Male fertility: tests available
The latest statistics suggest that about a third of couples having difficulty conceiving will be diagnosed as 'male-factor infertility'. In another third of cases there will be problems 'on both sides', so it's vitally important that couples have their fertility investigated together.
Declining Male Fertility
Male fertility is declining in the Western world quite rapidly while testicular cancer in adult males and genital deformities in baby boys are on the rise. This all points to environmental causes, and chemical pollutants that mimic the action of female hormones (like oestrogen), have been blamed.
Modern male lifestyles are bad for sperm production
The testicles were designed to hang free and cool and anything that raises them up to body temperature (hot baths, saunas, tight jeans, cycling, long periods of driving) 'cooks' the testes and reduces fertility.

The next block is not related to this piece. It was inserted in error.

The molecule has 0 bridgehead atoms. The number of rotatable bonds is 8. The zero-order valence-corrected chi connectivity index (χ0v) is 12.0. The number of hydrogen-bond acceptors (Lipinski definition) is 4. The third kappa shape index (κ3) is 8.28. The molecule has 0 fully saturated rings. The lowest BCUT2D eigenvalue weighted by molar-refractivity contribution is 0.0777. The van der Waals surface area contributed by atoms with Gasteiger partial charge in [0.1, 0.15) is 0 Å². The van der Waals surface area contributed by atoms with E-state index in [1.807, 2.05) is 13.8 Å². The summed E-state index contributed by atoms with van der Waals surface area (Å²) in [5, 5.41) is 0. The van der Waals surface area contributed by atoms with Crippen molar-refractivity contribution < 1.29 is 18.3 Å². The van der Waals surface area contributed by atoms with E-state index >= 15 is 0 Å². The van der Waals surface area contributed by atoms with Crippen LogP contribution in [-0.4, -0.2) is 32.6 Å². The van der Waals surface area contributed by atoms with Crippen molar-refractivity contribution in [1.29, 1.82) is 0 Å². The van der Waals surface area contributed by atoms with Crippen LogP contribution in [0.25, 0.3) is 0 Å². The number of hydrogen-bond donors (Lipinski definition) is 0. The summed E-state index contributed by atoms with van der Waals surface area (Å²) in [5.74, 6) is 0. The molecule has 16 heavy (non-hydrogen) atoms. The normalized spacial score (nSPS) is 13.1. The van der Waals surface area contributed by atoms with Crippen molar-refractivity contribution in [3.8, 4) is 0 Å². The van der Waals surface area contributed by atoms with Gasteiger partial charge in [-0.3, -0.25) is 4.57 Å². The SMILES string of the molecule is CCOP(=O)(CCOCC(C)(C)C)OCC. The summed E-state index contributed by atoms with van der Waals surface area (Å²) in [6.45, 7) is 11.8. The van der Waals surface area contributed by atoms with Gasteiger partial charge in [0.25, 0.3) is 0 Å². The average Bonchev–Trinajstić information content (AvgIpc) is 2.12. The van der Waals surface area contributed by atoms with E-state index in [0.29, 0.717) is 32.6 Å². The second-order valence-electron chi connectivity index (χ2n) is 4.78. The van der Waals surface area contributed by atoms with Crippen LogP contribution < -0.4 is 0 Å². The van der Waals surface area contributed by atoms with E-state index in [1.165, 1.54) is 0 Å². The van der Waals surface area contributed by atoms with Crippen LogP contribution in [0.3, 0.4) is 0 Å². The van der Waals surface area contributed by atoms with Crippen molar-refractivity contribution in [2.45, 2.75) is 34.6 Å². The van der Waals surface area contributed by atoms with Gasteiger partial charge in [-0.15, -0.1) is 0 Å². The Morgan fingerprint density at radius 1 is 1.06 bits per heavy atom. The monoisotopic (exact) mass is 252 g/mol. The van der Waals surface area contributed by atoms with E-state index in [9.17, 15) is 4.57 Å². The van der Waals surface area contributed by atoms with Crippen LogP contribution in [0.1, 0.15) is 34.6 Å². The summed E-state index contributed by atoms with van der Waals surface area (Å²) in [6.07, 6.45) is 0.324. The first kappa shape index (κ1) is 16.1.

Smoking damages the ability of the sperm to find the egg and may even damage the sperm DNA. Although many babies get made because of alcohol and not despite it, binge drinking is bad for sperm as alcohol is quite toxic. Unlike women, who are born with every egg they are ever going to have, most men go on making sperm into their eighties. . .but the quality and quantity deteriorates.
Routine sperm tests investigate:
The concentration of sperm ('the count')
Their swimming ability ('the progressive motility')
The shape and structure of the sperm ('the percentage normal morphology').
The scientists also look for evidence of 'clumping' (which could suggest anti-sperm antibodies) and for 'white cells', which suggest that an infection may be present. An average sperm count should be more than 20 million sperm per millilitre of ejaculate and about 50% of the sperm should be active.